Despite what one might imagine, social reality includes the economy and politics. Therefore, collection of the million signatures is an act to influence the opinion of a wide range of public, and not to change a social reality. To collect signatures without making a serious effort to change the foundation of social reality, which are the realms of politics and economics, will not assure the objectives of this Campaign. For even when one million signatures are collected, and the stack of our demands, as specified in the booklet, is realized and even when public masses are relatively mobilized, will then a change in the law truly take place? I’m not denying the pressure that this campaign and its popularity, proved by the number of signatures collected, can have on the legislators. However, to change the economical and political condition of the people is not possible unless we take the steps to finalize change and to open up dialogue about equality between ourselves and with those men who are cemented in the politics, yet have key economic roles. Without such a relation, our effort is crippled and it will prevent us from reaching an ideal point in our goals. Either the Campaign for One Million Signatures truly intends to change the laws or this is merely an attractive slogan. While we could devote ourselves to make changes in the laws our ultimate goal, the larger issue of fundamental changes in the lives of people will remain untouched.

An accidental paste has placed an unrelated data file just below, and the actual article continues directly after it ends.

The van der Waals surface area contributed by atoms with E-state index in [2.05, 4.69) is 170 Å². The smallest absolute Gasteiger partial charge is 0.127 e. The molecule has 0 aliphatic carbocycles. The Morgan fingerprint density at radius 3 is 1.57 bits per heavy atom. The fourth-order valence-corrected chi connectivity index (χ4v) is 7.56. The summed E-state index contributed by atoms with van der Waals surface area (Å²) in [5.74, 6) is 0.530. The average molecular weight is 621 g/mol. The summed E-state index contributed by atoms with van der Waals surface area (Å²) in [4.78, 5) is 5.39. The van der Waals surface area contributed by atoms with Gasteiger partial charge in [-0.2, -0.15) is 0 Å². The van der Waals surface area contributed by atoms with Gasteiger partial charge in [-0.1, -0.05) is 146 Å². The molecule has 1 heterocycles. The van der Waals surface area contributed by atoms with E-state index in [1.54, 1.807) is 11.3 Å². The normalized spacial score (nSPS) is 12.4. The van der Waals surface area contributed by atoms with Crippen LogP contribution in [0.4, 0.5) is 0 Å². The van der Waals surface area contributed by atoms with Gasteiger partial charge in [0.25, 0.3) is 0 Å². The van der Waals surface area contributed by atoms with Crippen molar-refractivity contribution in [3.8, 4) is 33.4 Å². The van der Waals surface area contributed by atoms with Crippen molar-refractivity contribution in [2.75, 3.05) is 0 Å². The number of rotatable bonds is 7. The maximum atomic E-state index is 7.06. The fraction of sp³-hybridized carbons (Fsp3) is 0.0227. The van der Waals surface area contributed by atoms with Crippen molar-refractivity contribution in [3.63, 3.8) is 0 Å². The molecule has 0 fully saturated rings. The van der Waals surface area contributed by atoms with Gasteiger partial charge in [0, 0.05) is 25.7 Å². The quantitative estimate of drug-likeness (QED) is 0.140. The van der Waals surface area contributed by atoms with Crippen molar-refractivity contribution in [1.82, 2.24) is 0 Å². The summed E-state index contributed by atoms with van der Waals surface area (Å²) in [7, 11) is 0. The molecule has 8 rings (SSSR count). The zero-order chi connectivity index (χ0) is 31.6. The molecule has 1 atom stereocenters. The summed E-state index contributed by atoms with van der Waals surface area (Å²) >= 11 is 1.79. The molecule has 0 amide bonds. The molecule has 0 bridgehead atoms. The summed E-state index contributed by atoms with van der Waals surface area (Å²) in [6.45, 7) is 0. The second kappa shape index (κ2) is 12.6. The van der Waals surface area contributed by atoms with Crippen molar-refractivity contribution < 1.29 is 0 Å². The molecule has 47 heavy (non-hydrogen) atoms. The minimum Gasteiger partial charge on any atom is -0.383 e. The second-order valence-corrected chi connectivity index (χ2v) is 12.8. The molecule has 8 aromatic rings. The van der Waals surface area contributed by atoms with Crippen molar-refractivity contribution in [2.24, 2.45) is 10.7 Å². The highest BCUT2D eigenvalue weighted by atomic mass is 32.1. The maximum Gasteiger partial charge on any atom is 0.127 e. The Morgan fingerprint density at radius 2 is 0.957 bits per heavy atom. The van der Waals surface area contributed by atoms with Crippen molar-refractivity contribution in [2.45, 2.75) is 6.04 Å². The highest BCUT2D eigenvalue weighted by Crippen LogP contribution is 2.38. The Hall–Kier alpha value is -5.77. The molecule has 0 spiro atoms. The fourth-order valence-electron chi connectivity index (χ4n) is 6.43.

It may be impossible to imagine cooperation and the building of partnerships with current power authorities, in the path toward achieving our demands. Specially since these officials seem to be fearful of the expansion of our demands and view these increasing demands as being in direct opposition to their own security (but of course not in opposition to the nation’s security). It seems that there is no hope for reform among this group of politicians. However, we can still have hope that Campaign’s voice can expand to encompass many layers of our society, from the grassroots extending out to reach to the mansions of the great powers, penetrating the walls of thought on the other side. There are political hopefuls, without thrones and position, who must become aware of our demands and our suggestions for improving the lives of women. They must take a position with respect to our demands. May there be a time when with the backing of tens of thousands of signatures and support, we would be able to elevate the women’s movement and its agenda and to put it in its rightful place, a place of honor and respect, where under no circumstances it can be sacrificed in a political compromise. This goal can only be achieved through resistance and perseverance on our part. We must be willing to embrace and come head to head with difficult circumstances, as we pay the price of change, all the while, ensuring that we stay true to our demands and ideals. In other words, we must ensure that we maintain our independence. At the same time, realizing that the seeds we plant will fertilize the fields on which politicians and political parties stand. To achieve this goal, we need to be forward thinking and plan ahead. To fear that our demands will be appropriated by political parties is indeed a rightful concern, this fear, however, should not dominate our perspective and prevent us from making these connections.